In terms of housing policies, Reapfield’s Lee says they should be clearer as the existing ones are unclear and there is still no solution to the issue of property overhang and unsold units. These policies are crucial and should take into consideration the longer-term effect. The overhang and unsold units issue must be resolved and the private sector has to look into it together with the government.


Belt & Road Initiative (BRI)

Sarkunan says in the past decade, Malaysia had been a major beneficiary of Chinese capital, with investments totalling US$43.8 billion, the highest amount recorded among its Asean peers.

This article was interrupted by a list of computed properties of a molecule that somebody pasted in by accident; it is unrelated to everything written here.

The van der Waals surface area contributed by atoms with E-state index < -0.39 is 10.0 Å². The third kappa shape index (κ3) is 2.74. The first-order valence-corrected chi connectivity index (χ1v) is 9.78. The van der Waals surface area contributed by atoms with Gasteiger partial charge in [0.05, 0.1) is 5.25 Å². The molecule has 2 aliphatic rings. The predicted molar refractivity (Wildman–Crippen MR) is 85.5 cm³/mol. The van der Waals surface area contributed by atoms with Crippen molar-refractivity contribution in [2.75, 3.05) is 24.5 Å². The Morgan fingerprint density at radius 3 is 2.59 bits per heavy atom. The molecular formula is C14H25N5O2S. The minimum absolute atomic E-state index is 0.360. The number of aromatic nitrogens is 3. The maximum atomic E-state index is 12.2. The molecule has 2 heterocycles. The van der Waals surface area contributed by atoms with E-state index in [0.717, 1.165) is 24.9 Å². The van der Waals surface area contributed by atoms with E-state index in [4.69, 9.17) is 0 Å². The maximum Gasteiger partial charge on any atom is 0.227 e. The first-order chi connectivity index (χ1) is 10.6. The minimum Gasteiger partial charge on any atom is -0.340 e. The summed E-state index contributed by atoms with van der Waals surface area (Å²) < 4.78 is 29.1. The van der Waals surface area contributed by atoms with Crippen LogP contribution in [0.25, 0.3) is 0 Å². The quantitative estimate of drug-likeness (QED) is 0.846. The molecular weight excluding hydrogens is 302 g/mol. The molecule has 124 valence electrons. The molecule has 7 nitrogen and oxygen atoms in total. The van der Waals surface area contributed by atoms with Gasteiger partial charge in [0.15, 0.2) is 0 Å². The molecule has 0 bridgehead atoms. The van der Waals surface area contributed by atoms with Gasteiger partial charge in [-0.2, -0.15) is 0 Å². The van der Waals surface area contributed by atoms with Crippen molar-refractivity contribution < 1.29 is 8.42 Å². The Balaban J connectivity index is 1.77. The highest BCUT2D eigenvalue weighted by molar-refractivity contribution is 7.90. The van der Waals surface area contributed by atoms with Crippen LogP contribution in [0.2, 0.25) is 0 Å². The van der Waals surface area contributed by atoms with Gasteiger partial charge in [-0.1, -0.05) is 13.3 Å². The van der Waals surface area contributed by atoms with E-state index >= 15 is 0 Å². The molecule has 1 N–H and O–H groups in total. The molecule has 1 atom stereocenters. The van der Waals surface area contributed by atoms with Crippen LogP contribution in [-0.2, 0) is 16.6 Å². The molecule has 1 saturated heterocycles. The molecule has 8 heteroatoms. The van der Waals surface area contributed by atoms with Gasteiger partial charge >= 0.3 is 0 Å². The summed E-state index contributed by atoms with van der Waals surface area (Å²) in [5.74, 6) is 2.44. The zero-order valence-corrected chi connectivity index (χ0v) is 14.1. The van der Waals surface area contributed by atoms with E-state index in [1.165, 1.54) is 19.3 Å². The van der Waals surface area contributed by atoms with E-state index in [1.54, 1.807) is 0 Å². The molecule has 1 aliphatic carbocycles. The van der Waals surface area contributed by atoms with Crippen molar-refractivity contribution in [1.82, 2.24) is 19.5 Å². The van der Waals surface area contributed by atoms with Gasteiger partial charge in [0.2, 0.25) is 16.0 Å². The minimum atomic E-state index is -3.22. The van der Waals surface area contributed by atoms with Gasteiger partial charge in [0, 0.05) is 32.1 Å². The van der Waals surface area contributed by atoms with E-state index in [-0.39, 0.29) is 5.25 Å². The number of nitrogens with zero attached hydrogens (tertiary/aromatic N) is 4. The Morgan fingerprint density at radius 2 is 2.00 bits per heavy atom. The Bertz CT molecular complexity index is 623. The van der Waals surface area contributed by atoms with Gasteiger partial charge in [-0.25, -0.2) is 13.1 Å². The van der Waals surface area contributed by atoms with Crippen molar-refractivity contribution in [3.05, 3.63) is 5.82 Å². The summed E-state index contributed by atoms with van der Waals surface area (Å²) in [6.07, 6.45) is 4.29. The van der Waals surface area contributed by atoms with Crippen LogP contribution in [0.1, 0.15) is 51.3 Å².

According to the Knight Frank Belt and Road Index, Malaysia ranked ninth and was one of two Southeast Asian countries to make the top 10 list. The BRI will continue to gather momentum in the next decade but the government needs to be cautious and not over-borrow and should encourage local participation.


Continue to pursue the ‘rail’ drivers of growth

The High Speed Rail (HSR) and the mass rapid transit 3 (MRT3) will be the game changer if they are built, Foo of CBRE|WTW says. MRT3 may facilitate overall integration of the various rail systems, which were not planned and developed by a single authority. Without integration, the existing connectivity in Kuala Lumpur is less than 50% effective.

According to Sarkunan, the HSR and rapid transit system (RTS) projects will continue to be catalysts for the Johor property market. The demand for Johor properties (in those towns with HSR terminals) is likely to increase if these two projects are resumed.


East Coast Rail Line (ECRL)